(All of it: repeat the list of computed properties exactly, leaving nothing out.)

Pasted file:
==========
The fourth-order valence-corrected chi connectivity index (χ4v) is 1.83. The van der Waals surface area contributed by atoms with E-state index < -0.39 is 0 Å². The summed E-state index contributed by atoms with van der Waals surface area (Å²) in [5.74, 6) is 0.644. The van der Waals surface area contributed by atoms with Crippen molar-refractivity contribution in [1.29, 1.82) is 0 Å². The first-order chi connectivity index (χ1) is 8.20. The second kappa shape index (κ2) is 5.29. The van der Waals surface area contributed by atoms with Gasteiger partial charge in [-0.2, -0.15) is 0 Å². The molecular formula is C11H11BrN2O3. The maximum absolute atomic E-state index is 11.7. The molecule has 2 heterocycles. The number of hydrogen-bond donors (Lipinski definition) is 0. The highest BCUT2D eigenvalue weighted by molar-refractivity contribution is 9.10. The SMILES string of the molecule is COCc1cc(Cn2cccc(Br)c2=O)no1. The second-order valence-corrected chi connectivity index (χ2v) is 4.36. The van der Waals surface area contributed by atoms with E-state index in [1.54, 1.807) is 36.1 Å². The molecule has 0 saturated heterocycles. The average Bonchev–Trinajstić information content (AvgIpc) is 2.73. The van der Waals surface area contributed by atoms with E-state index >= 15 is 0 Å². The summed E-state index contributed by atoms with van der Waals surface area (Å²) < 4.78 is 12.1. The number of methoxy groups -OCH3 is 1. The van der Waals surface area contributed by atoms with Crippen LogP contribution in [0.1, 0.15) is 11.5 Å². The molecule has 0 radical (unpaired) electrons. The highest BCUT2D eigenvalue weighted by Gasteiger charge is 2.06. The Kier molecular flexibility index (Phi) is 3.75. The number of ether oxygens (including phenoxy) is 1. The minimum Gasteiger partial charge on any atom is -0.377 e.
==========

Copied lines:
The fourth-order valence-corrected chi connectivity index (χ4v) is 1.83. The van der Waals surface area contributed by atoms with E-state index < -0.39 is 0 Å². The summed E-state index contributed by atoms with van der Waals surface area (Å²) in [5.74, 6) is 0.644. The van der Waals surface area contributed by atoms with Crippen molar-refractivity contribution in [1.29, 1.82) is 0 Å². The first-order chi connectivity index (χ1) is 8.20. The second kappa shape index (κ2) is 5.29. The van der Waals surface area contributed by atoms with Gasteiger partial charge in [-0.2, -0.15) is 0 Å². The molecular formula is C11H11BrN2O3. The maximum absolute atomic E-state index is 11.7. The molecule has 2 heterocycles. The number of hydrogen-bond donors (Lipinski definition) is 0. The highest BCUT2D eigenvalue weighted by molar-refractivity contribution is 9.10. The SMILES string of the molecule is COCc1cc(Cn2cccc(Br)c2=O)no1. The second-order valence-corrected chi connectivity index (χ2v) is 4.36. The van der Waals surface area contributed by atoms with E-state index in [1.54, 1.807) is 36.1 Å². The molecule has 0 saturated heterocycles. The average Bonchev–Trinajstić information content (AvgIpc) is 2.73. The van der Waals surface area contributed by atoms with E-state index >= 15 is 0 Å². The summed E-state index contributed by atoms with van der Waals surface area (Å²) < 4.78 is 12.1. The number of methoxy groups -OCH3 is 1. The van der Waals surface area contributed by atoms with Crippen LogP contribution in [0.1, 0.15) is 11.5 Å². The molecule has 0 radical (unpaired) electrons. The highest BCUT2D eigenvalue weighted by Gasteiger charge is 2.06. The Kier molecular flexibility index (Phi) is 3.75. The number of ether oxygens (including phenoxy) is 1. The minimum Gasteiger partial charge on any atom is -0.377 e.